Dan Leno, “The Funniest Man on Earth”


This legendary music hall artist was a major influence on all subsequent British comedians. Born George Galvin in 1860, he made his stage debut at age 4. He became a star of the English panto in such productions as Jack and the Beanstalk (Surrey Theatre, 1886) and Babes in the Woods (1888, Drury Lane). In the 90s, he became a solo artist in music hall. His act would usually involve a little song followed by a character monologue.


He was great at pantomime dames, as when he portrayed this gossipy female:

You know Mrs. Kelly?…You know Mrs. Kelly?…don’t you know Mrs. Kelly? Her husband’s that little stout man, always at the corner of the street in a greasy waistcoat…good life, don’t look so stupid, don’t – you must know Mrs. Kelly!…Don’t you know Mrs. Kelly? Well, of course, if you don’t, you don’t – but I thought you did, because I thought everyone knew Mrs. Kelly. Oh, and what a woman – perhaps it’s just as well you don’t know her…oh, she’s a mean woman. Greedy. I know for a fact – who’s got the sore eyes, he came over and told me – she had a half dozen oysters, and she ate them in front of the looking glass, to make them look a dozen. Now that’ll give you an idea what she is.

In 1897, he played his only American vaudeville date, at the Olympia Music Hall, where he stayed for 4 weeks. In 1901, he appeared before King Edward, and thenceforth he billed himself as “The King’s Jester”. His brilliant career was cut short in 1903, when he was committed to a mental institution. He died the following year. While he died too young to have made any film appearances, he recorded several phonograph cylinders, allowing us to hear his vocal artistry a century later.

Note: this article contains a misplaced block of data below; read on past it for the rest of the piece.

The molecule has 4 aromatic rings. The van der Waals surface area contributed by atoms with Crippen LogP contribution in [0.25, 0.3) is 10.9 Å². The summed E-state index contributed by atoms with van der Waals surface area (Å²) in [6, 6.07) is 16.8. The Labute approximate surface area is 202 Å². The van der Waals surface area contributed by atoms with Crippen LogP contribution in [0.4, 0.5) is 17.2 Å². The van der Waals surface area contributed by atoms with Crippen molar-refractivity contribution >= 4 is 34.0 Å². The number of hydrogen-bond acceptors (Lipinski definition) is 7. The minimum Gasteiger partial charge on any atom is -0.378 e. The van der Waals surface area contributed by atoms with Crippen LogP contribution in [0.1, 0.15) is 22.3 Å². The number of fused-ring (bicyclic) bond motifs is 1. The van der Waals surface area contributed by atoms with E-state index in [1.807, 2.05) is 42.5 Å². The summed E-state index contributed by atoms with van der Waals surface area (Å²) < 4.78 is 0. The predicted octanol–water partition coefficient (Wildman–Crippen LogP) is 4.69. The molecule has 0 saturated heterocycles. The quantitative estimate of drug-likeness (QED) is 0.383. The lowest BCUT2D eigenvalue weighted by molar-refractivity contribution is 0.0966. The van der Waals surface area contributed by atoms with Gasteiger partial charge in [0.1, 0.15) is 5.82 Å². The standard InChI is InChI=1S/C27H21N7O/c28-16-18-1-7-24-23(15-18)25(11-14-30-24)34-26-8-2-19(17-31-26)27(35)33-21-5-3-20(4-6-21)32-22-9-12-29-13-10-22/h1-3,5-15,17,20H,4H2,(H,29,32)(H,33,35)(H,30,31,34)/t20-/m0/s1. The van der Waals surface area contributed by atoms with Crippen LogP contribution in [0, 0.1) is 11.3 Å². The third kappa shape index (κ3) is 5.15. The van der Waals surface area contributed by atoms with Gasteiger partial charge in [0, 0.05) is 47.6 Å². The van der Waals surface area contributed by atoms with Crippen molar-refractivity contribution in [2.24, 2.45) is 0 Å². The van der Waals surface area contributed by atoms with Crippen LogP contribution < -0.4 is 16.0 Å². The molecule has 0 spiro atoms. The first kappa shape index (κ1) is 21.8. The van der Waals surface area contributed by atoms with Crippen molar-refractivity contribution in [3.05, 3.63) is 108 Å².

Check it out! You can actually hear the Mrs. Kelly bit:

To find out more about these variety artists and the history of vaudevilleconsult No Applause, Just Throw Money: The Book That Made Vaudeville Famous, available at Amazon, Barnes and Noble, and wherever nutty books are sold.


To learn more about slapstick comedy please check out my new book: Chain of Fools: Silent Comedy and Its Legacies from Nickelodeons to Youtube, just released by Bear Manor Mediaalso available from amazon.com etc etc etc



One Response to “Dan Leno, “The Funniest Man on Earth””

  1. […] in the late 90s were French chanteuse Yvette Guilbert, England’s greatest music hall comedian Dan Leno (no relation to Jay), Italian quick-change artist Leopoldo […]


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